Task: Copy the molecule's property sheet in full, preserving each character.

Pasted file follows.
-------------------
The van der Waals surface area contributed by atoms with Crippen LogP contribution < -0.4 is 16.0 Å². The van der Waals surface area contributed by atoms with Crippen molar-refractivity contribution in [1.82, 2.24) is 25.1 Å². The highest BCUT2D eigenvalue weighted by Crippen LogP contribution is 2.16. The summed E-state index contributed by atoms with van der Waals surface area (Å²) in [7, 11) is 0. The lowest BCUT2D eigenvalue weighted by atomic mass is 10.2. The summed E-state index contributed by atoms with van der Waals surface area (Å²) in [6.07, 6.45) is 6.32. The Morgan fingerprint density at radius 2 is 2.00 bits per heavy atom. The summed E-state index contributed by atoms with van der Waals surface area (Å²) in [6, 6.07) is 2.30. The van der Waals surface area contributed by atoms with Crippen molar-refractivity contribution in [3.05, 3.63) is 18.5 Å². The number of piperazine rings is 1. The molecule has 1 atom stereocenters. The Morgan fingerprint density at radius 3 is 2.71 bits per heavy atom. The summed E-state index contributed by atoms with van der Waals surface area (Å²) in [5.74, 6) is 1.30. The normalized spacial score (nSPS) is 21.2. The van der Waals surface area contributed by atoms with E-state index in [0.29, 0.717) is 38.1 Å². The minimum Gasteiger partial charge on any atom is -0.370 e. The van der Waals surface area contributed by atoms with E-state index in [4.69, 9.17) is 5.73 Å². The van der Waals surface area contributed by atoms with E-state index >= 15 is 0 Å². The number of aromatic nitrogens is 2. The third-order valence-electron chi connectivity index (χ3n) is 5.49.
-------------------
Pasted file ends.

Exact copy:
The van der Waals surface area contributed by atoms with Crippen LogP contribution < -0.4 is 16.0 Å². The van der Waals surface area contributed by atoms with Crippen molar-refractivity contribution in [1.82, 2.24) is 25.1 Å². The highest BCUT2D eigenvalue weighted by Crippen LogP contribution is 2.16. The summed E-state index contributed by atoms with van der Waals surface area (Å²) in [7, 11) is 0. The lowest BCUT2D eigenvalue weighted by atomic mass is 10.2. The summed E-state index contributed by atoms with van der Waals surface area (Å²) in [6.07, 6.45) is 6.32. The Morgan fingerprint density at radius 2 is 2.00 bits per heavy atom. The summed E-state index contributed by atoms with van der Waals surface area (Å²) in [6, 6.07) is 2.30. The van der Waals surface area contributed by atoms with Crippen molar-refractivity contribution in [3.05, 3.63) is 18.5 Å². The number of piperazine rings is 1. The molecule has 1 atom stereocenters. The Morgan fingerprint density at radius 3 is 2.71 bits per heavy atom. The summed E-state index contributed by atoms with van der Waals surface area (Å²) in [5.74, 6) is 1.30. The normalized spacial score (nSPS) is 21.2. The van der Waals surface area contributed by atoms with E-state index in [0.29, 0.717) is 38.1 Å². The minimum Gasteiger partial charge on any atom is -0.370 e. The van der Waals surface area contributed by atoms with E-state index in [4.69, 9.17) is 5.73 Å². The van der Waals surface area contributed by atoms with E-state index >= 15 is 0 Å². The number of aromatic nitrogens is 2. The third-order valence-electron chi connectivity index (χ3n) is 5.49.